It is expected that the next generation of wireless communications will comprise a lot of simpler and cheaper wireless nodes which are powered by batteries. For these nodes, it is quite difficult or even impossible to replace the batteries. Then the simultaneous wireless information and power transfer (SWIPT) technology was proposed to solve this problem [16][20]. Since part of energy is used to charge the battery at receivers, the power for information delivery will decrease, which will lead to the degraded secrecy capacity [21]. Thus many literature recently focused on the security of SWIPT systems [22][26]. The security for SWIPT systems was first considered in [22] and the resource allocation design for secure MISO SWIPT systems was formulated as a nonconvex optimization problem and an efficient resource allocation algorithm was proposed to obtain the global optimal solution. The secrecy performance of SIMO and MISO SWIPT systems were investigated and the closedform expressions for SOP were derived in [23] and [24], respectively. The secrecy outage performance of an underlay multipleinputmultipleoutput cognitive radio networks with energy harvesting and transmit antenna selection was studied in [25]. And all these works just considered the RF systems. Pan et al. investigated the secrecy performance of a hybrid visible light communication (VLC)RF system with light energy harvesting and derived analytical expressions for exact and asymptotic SOP in [26]. Makki et al. analyzed the throughput and OP for the hybrid RFFSO SWIPT systems and a power allocation scheme was proposed in [27]. But all these works considered the hybrid systems, in which the FSO/VLC and RF links were parallel and backup/backhaul. In our work, a dualhop mixed RFFSO system is considered. It is assumed that SWIPT is used to collect energy for all RF receivers from the wireless signals sent by the relay node.
IB Motivation and Contributions
To our best knowledge, there is no literature studying the physical layer security of DL mixed RFFSO SWIPT systems. In this work, we study a secure DL mixed RFFSO system and analyze the effects of misalignment, different detection schemes, SWIPT, and multiple antenna techniques on secrecy performance of mixed systems. In summary:

We study the secrecy outage performance of the DL mixed RFFSO SWIPT systems over GammaGamma  Nakagami fading channels with DF relaying schemes. We investigate the effects of misalignment, different detection schemes, SWIPT, and multiple antenna techniques and deduct the closedform expressions for the exact and asymptotic SOPs.

We present a selected figures illustrating MonteCarlo simulations and analytic results in order to validate our analysis. Results show that the HD detection method can lead to lower secrecy outage compared to IM/DD, and that the SOP can also be improved with less pointing error or/and weak turbulence. The pathloss degrades the security of the DL mixed RFFSO systems when the FSO link is the bottleneck of the transmission, and vice versa. Moreover, our results show that the secrecy diversity order (SDO) is determined by the fading parameter of the relaydestination link and the number of the destination’s antennas. Additionally, the SDO also depends on the fading parameters, the pointing error parameter, and the detection type of the FSO link.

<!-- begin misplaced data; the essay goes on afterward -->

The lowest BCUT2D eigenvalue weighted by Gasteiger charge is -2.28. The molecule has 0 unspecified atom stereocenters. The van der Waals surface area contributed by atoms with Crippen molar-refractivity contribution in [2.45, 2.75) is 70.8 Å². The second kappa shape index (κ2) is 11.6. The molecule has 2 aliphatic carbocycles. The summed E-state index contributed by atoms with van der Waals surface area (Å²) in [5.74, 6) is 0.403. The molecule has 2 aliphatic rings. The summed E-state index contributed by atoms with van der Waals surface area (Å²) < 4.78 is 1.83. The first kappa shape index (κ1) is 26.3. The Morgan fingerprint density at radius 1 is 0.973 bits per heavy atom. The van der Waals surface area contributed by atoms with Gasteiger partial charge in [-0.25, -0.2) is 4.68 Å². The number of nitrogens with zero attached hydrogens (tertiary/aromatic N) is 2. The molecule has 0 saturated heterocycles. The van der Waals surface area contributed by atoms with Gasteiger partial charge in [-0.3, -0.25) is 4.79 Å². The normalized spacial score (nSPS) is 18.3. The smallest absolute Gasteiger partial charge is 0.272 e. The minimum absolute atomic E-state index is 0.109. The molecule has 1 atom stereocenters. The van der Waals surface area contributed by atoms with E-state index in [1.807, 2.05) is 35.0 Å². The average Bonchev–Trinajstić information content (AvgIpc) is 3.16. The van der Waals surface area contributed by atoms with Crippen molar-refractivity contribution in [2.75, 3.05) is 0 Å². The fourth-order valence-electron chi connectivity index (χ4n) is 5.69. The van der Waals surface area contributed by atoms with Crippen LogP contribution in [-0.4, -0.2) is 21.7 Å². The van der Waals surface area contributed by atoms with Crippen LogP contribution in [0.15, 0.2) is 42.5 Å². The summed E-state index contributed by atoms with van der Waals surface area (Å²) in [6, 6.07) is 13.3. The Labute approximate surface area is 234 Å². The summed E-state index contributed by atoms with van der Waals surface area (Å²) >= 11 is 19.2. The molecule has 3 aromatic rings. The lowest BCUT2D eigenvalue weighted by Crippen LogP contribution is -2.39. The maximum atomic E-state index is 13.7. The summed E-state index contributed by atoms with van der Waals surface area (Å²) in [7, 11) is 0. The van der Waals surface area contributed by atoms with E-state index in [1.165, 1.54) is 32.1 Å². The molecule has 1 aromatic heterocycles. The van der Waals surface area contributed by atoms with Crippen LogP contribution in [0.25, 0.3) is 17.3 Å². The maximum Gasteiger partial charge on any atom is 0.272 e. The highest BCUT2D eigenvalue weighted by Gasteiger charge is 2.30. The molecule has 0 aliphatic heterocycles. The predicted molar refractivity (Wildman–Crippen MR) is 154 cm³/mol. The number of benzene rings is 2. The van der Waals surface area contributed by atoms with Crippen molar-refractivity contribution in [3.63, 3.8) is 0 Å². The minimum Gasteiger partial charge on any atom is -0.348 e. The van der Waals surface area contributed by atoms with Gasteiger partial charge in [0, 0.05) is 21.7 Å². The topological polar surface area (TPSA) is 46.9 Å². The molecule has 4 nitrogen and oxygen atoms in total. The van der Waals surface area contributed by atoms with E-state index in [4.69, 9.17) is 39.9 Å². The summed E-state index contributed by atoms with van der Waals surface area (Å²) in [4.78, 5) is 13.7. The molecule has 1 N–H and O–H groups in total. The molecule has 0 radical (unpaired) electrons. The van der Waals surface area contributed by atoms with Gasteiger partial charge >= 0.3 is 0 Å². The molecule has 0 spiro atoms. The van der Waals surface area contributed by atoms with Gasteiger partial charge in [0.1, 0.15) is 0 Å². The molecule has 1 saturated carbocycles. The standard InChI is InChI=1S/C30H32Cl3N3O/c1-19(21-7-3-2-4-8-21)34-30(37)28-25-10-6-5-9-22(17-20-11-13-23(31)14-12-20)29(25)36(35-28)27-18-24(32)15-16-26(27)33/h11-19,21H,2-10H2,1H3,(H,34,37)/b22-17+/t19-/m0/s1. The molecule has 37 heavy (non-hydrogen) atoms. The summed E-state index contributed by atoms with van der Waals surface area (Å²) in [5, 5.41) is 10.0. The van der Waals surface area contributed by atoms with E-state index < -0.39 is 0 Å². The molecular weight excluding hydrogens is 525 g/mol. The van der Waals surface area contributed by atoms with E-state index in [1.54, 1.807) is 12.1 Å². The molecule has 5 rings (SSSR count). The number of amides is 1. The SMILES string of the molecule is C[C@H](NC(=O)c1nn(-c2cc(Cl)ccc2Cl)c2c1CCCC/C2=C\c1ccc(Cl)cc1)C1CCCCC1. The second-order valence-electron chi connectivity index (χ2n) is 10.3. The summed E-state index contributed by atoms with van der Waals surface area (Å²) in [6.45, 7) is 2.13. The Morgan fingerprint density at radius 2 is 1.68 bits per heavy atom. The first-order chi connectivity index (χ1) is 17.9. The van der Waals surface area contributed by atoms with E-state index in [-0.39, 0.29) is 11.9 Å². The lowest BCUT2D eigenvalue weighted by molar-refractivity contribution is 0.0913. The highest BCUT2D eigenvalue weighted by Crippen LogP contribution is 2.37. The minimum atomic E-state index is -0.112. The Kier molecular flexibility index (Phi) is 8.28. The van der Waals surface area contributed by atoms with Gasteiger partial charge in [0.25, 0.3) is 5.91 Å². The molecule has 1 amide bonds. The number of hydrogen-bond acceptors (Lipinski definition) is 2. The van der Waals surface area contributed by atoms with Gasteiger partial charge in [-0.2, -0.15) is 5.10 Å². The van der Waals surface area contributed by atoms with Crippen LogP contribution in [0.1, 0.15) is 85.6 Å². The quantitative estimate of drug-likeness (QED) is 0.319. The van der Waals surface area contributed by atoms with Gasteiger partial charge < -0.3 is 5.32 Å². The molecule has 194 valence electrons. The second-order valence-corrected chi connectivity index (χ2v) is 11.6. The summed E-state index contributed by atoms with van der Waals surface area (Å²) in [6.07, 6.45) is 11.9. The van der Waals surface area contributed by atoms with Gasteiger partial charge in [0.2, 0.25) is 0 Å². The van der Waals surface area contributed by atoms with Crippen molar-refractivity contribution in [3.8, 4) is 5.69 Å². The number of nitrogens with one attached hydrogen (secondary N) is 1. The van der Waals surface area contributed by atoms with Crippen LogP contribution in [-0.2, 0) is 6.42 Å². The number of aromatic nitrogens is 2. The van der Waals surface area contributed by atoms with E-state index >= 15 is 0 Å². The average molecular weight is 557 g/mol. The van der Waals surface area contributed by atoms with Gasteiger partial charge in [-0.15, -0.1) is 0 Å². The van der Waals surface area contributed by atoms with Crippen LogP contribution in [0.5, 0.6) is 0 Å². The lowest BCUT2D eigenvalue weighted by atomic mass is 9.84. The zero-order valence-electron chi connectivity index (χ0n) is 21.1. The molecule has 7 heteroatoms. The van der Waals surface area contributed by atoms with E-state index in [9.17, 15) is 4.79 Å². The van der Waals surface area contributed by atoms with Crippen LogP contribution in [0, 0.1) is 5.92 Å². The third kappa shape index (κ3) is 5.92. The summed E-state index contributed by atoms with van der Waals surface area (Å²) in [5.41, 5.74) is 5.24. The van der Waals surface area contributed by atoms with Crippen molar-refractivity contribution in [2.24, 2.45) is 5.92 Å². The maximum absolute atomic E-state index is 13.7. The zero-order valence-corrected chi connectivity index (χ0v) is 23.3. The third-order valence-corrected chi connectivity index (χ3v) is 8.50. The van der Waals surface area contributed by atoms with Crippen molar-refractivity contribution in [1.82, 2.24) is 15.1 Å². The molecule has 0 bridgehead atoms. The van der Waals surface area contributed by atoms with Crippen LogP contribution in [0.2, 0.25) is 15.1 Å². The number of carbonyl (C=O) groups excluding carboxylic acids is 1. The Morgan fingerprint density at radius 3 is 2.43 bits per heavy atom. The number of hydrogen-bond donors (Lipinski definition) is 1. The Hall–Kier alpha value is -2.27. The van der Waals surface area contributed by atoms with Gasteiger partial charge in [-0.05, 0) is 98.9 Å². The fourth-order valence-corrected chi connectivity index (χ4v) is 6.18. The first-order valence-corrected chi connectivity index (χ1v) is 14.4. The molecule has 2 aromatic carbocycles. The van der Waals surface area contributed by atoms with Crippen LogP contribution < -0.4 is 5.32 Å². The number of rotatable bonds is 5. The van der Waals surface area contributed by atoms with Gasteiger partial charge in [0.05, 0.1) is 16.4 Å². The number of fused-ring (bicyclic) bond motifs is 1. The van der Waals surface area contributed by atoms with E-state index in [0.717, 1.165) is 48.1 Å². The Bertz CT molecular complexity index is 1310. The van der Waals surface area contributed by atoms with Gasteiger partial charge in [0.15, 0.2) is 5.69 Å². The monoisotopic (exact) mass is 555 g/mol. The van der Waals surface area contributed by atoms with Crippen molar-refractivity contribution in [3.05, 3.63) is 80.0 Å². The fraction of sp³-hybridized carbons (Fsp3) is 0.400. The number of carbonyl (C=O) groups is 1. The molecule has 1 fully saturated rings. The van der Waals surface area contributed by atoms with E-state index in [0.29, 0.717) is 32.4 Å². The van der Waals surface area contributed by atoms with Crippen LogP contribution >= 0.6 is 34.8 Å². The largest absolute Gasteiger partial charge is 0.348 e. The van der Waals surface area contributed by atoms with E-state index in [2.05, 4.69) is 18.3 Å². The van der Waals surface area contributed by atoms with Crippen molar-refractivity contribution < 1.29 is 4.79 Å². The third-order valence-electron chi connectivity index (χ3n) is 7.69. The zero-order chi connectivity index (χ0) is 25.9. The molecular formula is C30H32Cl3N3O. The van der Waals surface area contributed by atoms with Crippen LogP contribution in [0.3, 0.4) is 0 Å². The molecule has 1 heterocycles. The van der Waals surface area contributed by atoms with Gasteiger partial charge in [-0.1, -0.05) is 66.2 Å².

The correlation of the SNR at legitimate and illegitimate receivers is considered and is eliminated by using the law of total probability. The results in our work does not only apply to the mixed RFFSO systems but also can be utilized to investigate the secrecy performance of all the dualhop cooperative systems with DF scheme when there is not direct link between the source and the receiver.

Although the secrecy performance of DL mixed RFFSO systems was investigated in [28], the correlation of the SNR at both legitimate and illegitimate receivers was not considered. Furthermore, SWIPT, pathloss fading, and multiple antennas are considered in this work.
The rest of the paper is organized as follows. Section II describes the system model. The exact SOP analysis is presented in Section III, while Section IV analyzes the asymptotic SOP. Simulation results are given in Section V, while Section VI concludes this paper.
Ii System Models
We consider a DL mixed RFFSO SWIPT system (shown in Fig. 1), with confidential signals transmitted from the data center to the legitimate destination node through the relay . There is an eavesdropper who is attempting to wiretap the information, and and are equipped with and antennas, respectively. We assume that the FSO link follows a unified GammaGamma fading and that all the RF links experience independent and identical Nakagami fading. The maximum ratio combining (MRC) scheme is utilized at both and to improve the received SNR.